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Gathering winter fuel

by Rod Kebble

A new born calf at the Countryside Restoration Trust's Pierrepont Farm

This calf was born on the morning of December 10th and looked as though she was wondering why she picked such a cold day to arrive. She is as yet unnamed, but her mother is Rice Krispie, daughter of Corn Flake, so you get the drift. (All copyrights acknowledged.) Taking her picture was difficult as curious cows kept geting their heads in the way of the lens. Seven more calves are due to be born by 3rd January.

The Pierrepont conservation group working party on 10th December was a tidying up exercise, picking up timber from various points in Tankersford Wood and Tankersford Copse. Some of it was recently-cut chestnut and birch, some of it rhododendron from earlier years. Altogether we managed to fill two trailer-loads, which were emptied at the wood plat for later chopping and splitting.

The frozen slurry lagoon at the Countryside Restoration Trust's Pierrepont Farm

Deep and crisp and not quite even — but you would not want to skate on this, as it is the frozen surface of the farm's slurry pit (or "lagoon" as it was more romantically called on the architects' plans). As the spraying of slurry on fields is not permitted year-round, the pit is designed to hold five months'-worth of slurry and farmer Mike Clear is thankful we had a dry autumn, else the pit might have overflowed. Spraying will be permitted again in January.

Quite a bit of chestnut was left in place, for use in the charcoal kiln. Some more chestnut rods having been cut to size, these were split to form fence posts.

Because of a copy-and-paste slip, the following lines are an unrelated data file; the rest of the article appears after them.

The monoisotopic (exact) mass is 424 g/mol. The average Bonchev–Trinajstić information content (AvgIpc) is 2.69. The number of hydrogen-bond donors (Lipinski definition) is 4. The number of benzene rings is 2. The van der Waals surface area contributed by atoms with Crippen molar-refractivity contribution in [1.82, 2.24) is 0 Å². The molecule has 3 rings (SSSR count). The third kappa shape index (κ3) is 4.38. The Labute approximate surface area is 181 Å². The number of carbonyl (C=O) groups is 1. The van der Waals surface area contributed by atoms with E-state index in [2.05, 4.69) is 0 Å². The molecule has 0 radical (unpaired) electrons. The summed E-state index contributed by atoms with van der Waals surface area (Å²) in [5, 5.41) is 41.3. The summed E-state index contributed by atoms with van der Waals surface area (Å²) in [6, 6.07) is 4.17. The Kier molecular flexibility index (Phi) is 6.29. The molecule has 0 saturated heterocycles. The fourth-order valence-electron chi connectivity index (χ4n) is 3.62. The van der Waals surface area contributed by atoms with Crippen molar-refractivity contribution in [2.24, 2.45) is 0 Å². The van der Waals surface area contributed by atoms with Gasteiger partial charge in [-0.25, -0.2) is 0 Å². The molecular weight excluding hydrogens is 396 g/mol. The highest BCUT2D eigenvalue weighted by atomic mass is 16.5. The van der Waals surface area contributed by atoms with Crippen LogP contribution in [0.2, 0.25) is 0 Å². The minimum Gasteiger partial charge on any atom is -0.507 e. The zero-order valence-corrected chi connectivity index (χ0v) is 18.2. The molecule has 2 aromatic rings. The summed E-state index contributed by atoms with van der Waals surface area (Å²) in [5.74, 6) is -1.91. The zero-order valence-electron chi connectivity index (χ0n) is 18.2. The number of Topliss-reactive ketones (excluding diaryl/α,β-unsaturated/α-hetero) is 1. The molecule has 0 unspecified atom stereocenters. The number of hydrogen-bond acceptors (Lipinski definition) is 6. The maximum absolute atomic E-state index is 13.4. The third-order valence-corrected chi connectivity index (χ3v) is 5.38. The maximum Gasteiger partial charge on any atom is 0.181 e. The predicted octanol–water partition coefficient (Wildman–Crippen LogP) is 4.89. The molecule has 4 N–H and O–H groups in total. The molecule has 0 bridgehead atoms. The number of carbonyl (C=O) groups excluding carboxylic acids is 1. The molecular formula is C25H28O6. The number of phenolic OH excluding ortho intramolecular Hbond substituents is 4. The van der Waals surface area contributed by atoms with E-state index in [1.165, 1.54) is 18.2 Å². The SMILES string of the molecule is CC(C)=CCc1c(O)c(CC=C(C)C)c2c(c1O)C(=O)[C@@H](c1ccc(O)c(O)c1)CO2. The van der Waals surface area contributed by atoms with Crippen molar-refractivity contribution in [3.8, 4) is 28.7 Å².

At the same time, work continued in clearing more rhododendron. During the timber collection, the extent of the land already cleared became apparent, with some remaining stumps indicating that the rhodies once bordered the permissive path through Tankersford Copse — whereas now there are none from the path to the fence bordering the RSPB’s Farnham Heath Reserve, a distance of some 73 metres (80 yards).

Farmer and Countryside Resroration Trust volunteers load a trailer with logs.

Farmer Mike Clear and CRT volunteers fill the trailer for the second time.

Unlike previous years, Pierrepont Farm appears to be well-stocked with firewood at present, so for the first time since the Countryside Restoration Trust took over the farm, the volunteers will not need to devote the first couple of post-Christmas working parties to cutting logs.

Man-size mince pies for an alfresco celebration of Christmas by Countryside Restoration Trust volunteers.

Man-size mince pies (with homemade mince) made a seasonal substitute for the usual mid-morning cakes.

Folowing our pattern of working alternate Saturdays, the next working party would have been on Christmas Eve but we have awarded ourselves that day off and will next meet on January 7th 2012.

Countryside Restoration Trust volunteers gather for coffee.

The mid-morning coffee's arrival being delayed by the men's inability to light a fire under the Kelly Kettle, Ann Bates requisitioned the dairy's kettle — only to find the problem solved by the time she got back to the worksite, thanks to the intervention of herdsman Tony Timmis (kneeling).